Mindfulness & Self-Expression

Behavioral books or those that blatantly attempt to teach a lesson usually end up awkward and overtly after-school-television-ish.  I usually steer away from these books and instead lean towards general picture books with a sense of humor or interesting/beautiful illustrations.  In the bookstore we group behavioral-type books, like When Sophie Gets Angry…Really, Really Angry by Molly Bang and How to Behave and Why by Munro Leaf, with parenting books.  It is the parent who seeks out these types of books because they are at a particular impasse with their child, like teaching the importance of “please” and “thank you”.  Of course, these behavioral books are important, but I am never inspired or pulled towards them.  Upon reading the two books reviewed in this post, I was struck with their beautiful illustration and the importance of their lessons, mindfulness and self-expression.  It is easy for parents and teachers to overlook these particular lessons, but perhaps these are the most important.

Phileas’s Fortune: A Story About Self-Expression by Agnes de Lestrade and illustrated by Valeria Docampo addresses the importance of self-expression over showing off or bullying.  Where Phileas lives there is an old factory that spits out words.  People must buy, catch, or hunt for the words then swallow those words they wish to speak.  Some words are expensive and Phileas is poor, but he catches three words and saves them to say to a girl, Cybele.  A bully, Oscar, is able to afford very expensive words and he expresses his love for Cybele very directly.  Phileas says his three unrelated and simple words, but because they are so intensely heartfelt, Cybele offers him a loving kiss on the cheek.  In an excerpt about the book, psychologist Marc Nemiroff explains, “Values education is most effective at younger ages, and this book speaks to the young child directly and simply, without lecture… Phileas’s Fortune is about positive developmental characteristics we can teach our children: of caring for others, of being honest, of being modest.”  Don’t let the somewhat menacing cover fool you, this book is sweet and loving.  The illustrations are amazing and contribute to the powerful message about self-expression.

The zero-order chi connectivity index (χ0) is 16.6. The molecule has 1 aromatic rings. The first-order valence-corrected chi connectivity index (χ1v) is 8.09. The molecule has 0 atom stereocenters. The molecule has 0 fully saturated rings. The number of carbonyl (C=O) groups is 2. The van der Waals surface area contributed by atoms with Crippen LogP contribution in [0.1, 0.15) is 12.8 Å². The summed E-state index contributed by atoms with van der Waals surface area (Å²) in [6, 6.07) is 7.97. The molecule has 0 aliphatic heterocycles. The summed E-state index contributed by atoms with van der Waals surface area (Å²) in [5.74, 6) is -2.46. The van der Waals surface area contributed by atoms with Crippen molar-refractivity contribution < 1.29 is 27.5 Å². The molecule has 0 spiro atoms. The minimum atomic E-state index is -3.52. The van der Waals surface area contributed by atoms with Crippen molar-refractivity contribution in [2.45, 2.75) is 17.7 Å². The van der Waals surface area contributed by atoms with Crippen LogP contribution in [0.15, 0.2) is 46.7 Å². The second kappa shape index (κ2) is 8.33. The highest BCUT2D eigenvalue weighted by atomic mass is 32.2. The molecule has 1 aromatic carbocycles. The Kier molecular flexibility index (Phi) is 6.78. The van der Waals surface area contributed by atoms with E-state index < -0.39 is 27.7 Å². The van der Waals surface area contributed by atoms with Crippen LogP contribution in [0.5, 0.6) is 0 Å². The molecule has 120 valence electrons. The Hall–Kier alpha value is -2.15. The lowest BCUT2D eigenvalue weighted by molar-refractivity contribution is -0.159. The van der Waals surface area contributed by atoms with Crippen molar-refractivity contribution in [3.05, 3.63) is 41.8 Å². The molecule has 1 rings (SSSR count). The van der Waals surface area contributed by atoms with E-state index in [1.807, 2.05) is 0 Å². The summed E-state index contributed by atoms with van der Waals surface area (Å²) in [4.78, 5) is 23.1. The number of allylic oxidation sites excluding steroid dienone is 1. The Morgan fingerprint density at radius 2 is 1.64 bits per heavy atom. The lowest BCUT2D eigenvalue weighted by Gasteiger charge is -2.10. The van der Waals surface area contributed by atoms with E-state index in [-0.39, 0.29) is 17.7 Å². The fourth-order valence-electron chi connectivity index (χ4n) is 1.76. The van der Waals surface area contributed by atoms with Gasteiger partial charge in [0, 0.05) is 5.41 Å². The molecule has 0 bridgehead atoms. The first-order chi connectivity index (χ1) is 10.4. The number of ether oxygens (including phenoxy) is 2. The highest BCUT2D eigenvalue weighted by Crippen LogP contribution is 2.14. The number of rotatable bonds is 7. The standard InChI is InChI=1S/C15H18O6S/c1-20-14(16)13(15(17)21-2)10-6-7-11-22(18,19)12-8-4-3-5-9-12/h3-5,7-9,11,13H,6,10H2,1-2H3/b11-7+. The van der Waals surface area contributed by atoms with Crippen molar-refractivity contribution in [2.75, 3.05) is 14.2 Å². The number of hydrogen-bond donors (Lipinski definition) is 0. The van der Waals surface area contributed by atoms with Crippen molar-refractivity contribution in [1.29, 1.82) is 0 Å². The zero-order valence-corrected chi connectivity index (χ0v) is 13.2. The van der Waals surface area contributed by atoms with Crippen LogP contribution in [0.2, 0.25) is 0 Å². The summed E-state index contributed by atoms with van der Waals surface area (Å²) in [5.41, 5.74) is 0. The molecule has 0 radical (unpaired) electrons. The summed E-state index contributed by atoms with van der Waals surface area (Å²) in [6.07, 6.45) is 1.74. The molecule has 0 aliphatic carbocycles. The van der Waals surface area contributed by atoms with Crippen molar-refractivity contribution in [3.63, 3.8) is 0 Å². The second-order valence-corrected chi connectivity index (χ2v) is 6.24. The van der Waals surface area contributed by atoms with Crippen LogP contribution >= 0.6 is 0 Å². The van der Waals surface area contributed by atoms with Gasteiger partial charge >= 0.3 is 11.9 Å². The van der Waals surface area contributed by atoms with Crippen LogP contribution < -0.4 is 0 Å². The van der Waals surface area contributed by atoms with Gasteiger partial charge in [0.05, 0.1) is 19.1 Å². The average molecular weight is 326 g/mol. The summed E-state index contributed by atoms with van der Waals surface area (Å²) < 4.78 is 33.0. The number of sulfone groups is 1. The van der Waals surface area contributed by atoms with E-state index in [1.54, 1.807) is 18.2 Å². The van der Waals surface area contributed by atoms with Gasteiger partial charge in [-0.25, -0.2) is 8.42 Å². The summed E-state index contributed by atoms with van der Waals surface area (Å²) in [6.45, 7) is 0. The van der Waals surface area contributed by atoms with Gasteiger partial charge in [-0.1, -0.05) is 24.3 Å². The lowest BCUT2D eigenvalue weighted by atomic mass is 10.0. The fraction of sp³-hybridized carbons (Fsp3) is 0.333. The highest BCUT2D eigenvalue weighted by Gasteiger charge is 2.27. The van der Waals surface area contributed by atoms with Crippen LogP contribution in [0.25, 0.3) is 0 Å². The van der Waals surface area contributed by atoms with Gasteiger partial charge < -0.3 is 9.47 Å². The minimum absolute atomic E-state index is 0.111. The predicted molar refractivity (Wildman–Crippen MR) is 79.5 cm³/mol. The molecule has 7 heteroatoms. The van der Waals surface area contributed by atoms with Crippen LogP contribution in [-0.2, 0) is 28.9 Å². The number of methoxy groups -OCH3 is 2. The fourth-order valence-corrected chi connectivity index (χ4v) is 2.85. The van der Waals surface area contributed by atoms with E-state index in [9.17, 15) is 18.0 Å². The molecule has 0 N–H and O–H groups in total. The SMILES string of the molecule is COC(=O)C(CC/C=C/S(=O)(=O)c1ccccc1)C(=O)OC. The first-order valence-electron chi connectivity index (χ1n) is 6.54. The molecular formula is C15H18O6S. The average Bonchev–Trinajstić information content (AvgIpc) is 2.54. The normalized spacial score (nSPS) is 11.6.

Age Group: 3 and up
Genre: Illustrated Book
Themes: Self-Esteem, Self-Expression, Friendship, Love
Publisher: Magination Press

Take the Time: Mindfulness for Kids by Maud Roegiers is another book that captures the subtleties of life.  The book focuses on how to cope with life as well as the overwhelming sense of anxiety that plagues children and adults alike.  Roegiers directs children (and I think this applies to adults as well) to “slow down and take the time to be with my friends” or “to close my eyes when I am hugged.”  Mindfulness, according to Buddhism, is described as a calm awareness of feelings and consciousness.  In an age when anxiety disorder is the most common mental illness among adults, Roegiers’ book offers kids simplistic ways of dealing with such feelings.  Perhaps, like our “please” and “thank you’s,” teaching mindfulness needs to become a lesson taught in every home and school.

Age Group: 2 and up
Genre: Illustrated Book
Themes: Self-Esteem, Anxiety, Mindfulness, Relationships, Self-Reliance
Publisher: Magination Press


1 Comment

Filed under Picture Books

One response to “Mindfulness & Self-Expression

  1. Doppelganger

    I am putting both of these books on my son’s list of books and then I’ll get them for myself! 😉

    The illustrations of Phileas’s Fortune especially look so interesting. And you are so right about teaching children about these things, through books that kids actually want to read! And will savour through their lives.

Leave a Reply

Fill in your details below or click an icon to log in:

WordPress.com Logo

You are commenting using your WordPress.com account. Log Out /  Change )

Google+ photo

You are commenting using your Google+ account. Log Out /  Change )

Twitter picture

You are commenting using your Twitter account. Log Out /  Change )

Facebook photo

You are commenting using your Facebook account. Log Out /  Change )


Connecting to %s